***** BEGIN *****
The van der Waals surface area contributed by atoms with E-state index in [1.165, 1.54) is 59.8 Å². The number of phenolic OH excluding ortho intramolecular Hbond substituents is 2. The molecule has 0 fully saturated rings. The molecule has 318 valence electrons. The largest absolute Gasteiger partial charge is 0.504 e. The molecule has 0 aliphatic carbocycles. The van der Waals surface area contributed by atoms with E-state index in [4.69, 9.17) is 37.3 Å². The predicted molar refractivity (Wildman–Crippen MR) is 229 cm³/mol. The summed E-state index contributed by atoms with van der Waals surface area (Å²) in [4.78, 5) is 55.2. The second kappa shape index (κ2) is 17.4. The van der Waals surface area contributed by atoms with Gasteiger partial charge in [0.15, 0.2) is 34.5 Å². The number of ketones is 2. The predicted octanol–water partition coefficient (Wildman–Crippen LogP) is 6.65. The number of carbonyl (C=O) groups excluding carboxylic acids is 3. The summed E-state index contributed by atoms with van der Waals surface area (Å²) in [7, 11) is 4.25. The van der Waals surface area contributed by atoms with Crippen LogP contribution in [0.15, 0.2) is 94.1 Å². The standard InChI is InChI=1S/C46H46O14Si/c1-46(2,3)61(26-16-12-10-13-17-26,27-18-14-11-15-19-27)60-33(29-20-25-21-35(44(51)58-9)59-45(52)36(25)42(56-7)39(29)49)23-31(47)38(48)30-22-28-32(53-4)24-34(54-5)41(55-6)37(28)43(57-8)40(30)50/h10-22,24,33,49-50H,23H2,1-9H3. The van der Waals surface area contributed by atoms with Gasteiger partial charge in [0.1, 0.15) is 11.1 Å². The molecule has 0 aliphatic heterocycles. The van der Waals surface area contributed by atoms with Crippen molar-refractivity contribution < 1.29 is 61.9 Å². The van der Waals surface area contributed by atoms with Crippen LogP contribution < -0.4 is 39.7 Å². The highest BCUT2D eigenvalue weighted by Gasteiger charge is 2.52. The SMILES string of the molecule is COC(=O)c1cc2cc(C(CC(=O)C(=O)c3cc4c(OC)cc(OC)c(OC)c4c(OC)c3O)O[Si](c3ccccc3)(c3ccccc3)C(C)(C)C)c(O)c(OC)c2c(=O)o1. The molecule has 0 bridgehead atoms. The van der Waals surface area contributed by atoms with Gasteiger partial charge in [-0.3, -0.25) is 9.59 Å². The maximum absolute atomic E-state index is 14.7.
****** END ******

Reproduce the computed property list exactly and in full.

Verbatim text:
The van der Waals surface area contributed by atoms with E-state index in [1.165, 1.54) is 59.8 Å². The number of phenolic OH excluding ortho intramolecular Hbond substituents is 2. The molecule has 0 fully saturated rings. The molecule has 318 valence electrons. The largest absolute Gasteiger partial charge is 0.504 e. The molecule has 0 aliphatic carbocycles. The van der Waals surface area contributed by atoms with E-state index in [4.69, 9.17) is 37.3 Å². The predicted molar refractivity (Wildman–Crippen MR) is 229 cm³/mol. The summed E-state index contributed by atoms with van der Waals surface area (Å²) in [4.78, 5) is 55.2. The second kappa shape index (κ2) is 17.4. The van der Waals surface area contributed by atoms with Gasteiger partial charge in [0.15, 0.2) is 34.5 Å². The number of ketones is 2. The predicted octanol–water partition coefficient (Wildman–Crippen LogP) is 6.65. The number of carbonyl (C=O) groups excluding carboxylic acids is 3. The summed E-state index contributed by atoms with van der Waals surface area (Å²) in [7, 11) is 4.25. The van der Waals surface area contributed by atoms with Crippen LogP contribution in [0.15, 0.2) is 94.1 Å². The standard InChI is InChI=1S/C46H46O14Si/c1-46(2,3)61(26-16-12-10-13-17-26,27-18-14-11-15-19-27)60-33(29-20-25-21-35(44(51)58-9)59-45(52)36(25)42(56-7)39(29)49)23-31(47)38(48)30-22-28-32(53-4)24-34(54-5)41(55-6)37(28)43(57-8)40(30)50/h10-22,24,33,49-50H,23H2,1-9H3. The van der Waals surface area contributed by atoms with Gasteiger partial charge in [0.1, 0.15) is 11.1 Å². The molecule has 0 aliphatic heterocycles. The van der Waals surface area contributed by atoms with Crippen molar-refractivity contribution < 1.29 is 61.9 Å². The van der Waals surface area contributed by atoms with Crippen LogP contribution < -0.4 is 39.7 Å². The highest BCUT2D eigenvalue weighted by Gasteiger charge is 2.52. The SMILES string of the molecule is COC(=O)c1cc2cc(C(CC(=O)C(=O)c3cc4c(OC)cc(OC)c(OC)c4c(OC)c3O)O[Si](c3ccccc3)(c3ccccc3)C(C)(C)C)c(O)c(OC)c2c(=O)o1. The molecule has 0 bridgehead atoms. The van der Waals surface area contributed by atoms with Gasteiger partial charge in [-0.3, -0.25) is 9.59 Å². The maximum absolute atomic E-state index is 14.7.